Is Sunday the True Sabbath of God?


Some More Sliding

We should not, however, leave this particular invention of his without further notice of his insistence that there must be six days’ work between Sabbaths, or else there can be no keeping of the commandment. Indeed, one essential of this whole scheme of his calendar, and of fixed-date Sabbaths, is this strict pressing of the words of the fourth commandment “Six days shalt thou labor, and do all thy work; but the seventh day is the Sabbath of the Lord thy God in it thou shalt not do any work;” for on page 60 he says:— STSG 47.4

“In building the Bible calendar [“remodeling the Egyptian calendar into the Bible calendar”], there must be six days of work to follow the weekly Sabbath.” STSG 48.1

And on page 64:— STSG 48.2

“The Bible requires that there be six days’ work after Elul 27, before the next Sabbath, and also ‘In the first day of the seventh month, shall ye have a Sabbath (Leviticus 23:24). Hence, it will be necessary to drop out two of the five odd days here, in order to let the first day of the seventh month be the seventh day of the week.” STSG 48.3

That is to say, this his calendar is built so strictly upon the theory that six days of work must lie between Sabbaths, that he must slide out two whole days where they naturally come, in order to preserve it alive. STSG 48.4

Again, on page 65:— STSG 48.5

“The Lord also required that six days of labor must precede the Sabbath.” STSG 48.6

And this theory is so essential to the existence of his Egyptian calendar, that he slides in here the two days that he slid out at the other point, to preserve alive his essential theory that there must be six days work between Sabbaths. STSG 48.7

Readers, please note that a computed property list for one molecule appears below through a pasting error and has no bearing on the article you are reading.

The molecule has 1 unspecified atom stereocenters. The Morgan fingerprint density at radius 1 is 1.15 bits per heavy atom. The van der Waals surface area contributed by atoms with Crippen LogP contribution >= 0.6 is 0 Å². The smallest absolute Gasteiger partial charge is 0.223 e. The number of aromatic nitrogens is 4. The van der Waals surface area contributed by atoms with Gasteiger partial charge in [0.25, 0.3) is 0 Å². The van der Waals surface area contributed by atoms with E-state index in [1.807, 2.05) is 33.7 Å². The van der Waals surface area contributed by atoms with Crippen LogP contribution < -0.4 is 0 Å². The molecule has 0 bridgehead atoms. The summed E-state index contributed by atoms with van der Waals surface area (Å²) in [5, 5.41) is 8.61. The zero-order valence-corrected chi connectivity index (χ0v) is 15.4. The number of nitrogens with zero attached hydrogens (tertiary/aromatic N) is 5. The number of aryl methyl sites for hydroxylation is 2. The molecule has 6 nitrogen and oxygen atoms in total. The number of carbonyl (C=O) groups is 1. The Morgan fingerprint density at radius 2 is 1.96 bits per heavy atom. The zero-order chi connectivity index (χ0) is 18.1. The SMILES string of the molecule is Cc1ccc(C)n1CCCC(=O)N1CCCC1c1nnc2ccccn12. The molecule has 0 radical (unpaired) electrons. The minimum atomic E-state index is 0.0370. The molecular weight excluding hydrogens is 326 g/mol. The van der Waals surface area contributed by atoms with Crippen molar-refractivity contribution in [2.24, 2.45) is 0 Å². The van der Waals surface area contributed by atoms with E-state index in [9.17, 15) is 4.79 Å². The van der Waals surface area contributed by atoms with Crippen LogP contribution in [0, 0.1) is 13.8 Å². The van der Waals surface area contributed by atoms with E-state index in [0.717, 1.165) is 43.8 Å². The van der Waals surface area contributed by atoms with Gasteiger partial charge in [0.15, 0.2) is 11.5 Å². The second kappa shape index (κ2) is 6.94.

Again he says, page 65:— STSG 48.8

“The Lord commanded Moses to work six days before he had a Sabbath.” STSG 48.9

Again, page 76, he says:— STSG 49.1

“He [God] shows when the Sabbaths come, by saying, ‘Six days shalt thou labor; ... the seventh day is the Sabbath.’” STSG 49.2

Again, referring to the giving of the law at Sinai on the Sunday that he has chosen, he says:— STSG 49.3

“Now on Sunday morning, God said, ‘Six days shalt thou labor; ... but the seventh day is the Sabbath of the Lord thy God.’ Where did they begin to work the ‘six days’? Did they work that Sunday?—No. They did not work that Sunday.... About five minutes before the conclusion of the ‘words of the Lord,’ and about the going down of the sun, Sunday evening, He would repeat to them (the third time that day), ‘Six days thou shalt do thy work, and on the Sabbath day thou shalt not work.’ Work six days from that Sunday evening?—Certainly. But if they do work six days from Sunday evening, and rest the seventh day, they must rest on the next Sunday. That is exactly what God required them to do. What is this ‘seventh day’ which will fall on the next Sunday, Sivan 12?—That ‘seventh day’ (Sunday) is the Sabbath of the Lord thy God.”—Pp. 88-90. STSG 49.4

Again, on page 93, he says that the fourth commandment “required them to work six days and rest on Sunday.” STSG 49.5

And finally, on page 133, he says:— STSG 49.6

“My calendar has always six days, and only six days, of work, preceding my Sabbaths.” STSG 49.7

But, in spite of all his sliding, even this fails; for on page 114 he admits that “Tisri 10,” the day of atonement, was “a day upon which no work might be done, and yet it intervened between two weekly Sabbaths, every year, amongst the ancient Jews.” STSG 49.8

And when he meets this fact, what does he do with his strictly-drawn theory that six days of work must lie between Sabbaths?—Oh, that is as easy as all the rest! He simply lets it slide: merely with the observation that “it did not interfere with the arrangement of the weekly Sabbath days”! STSG 50.1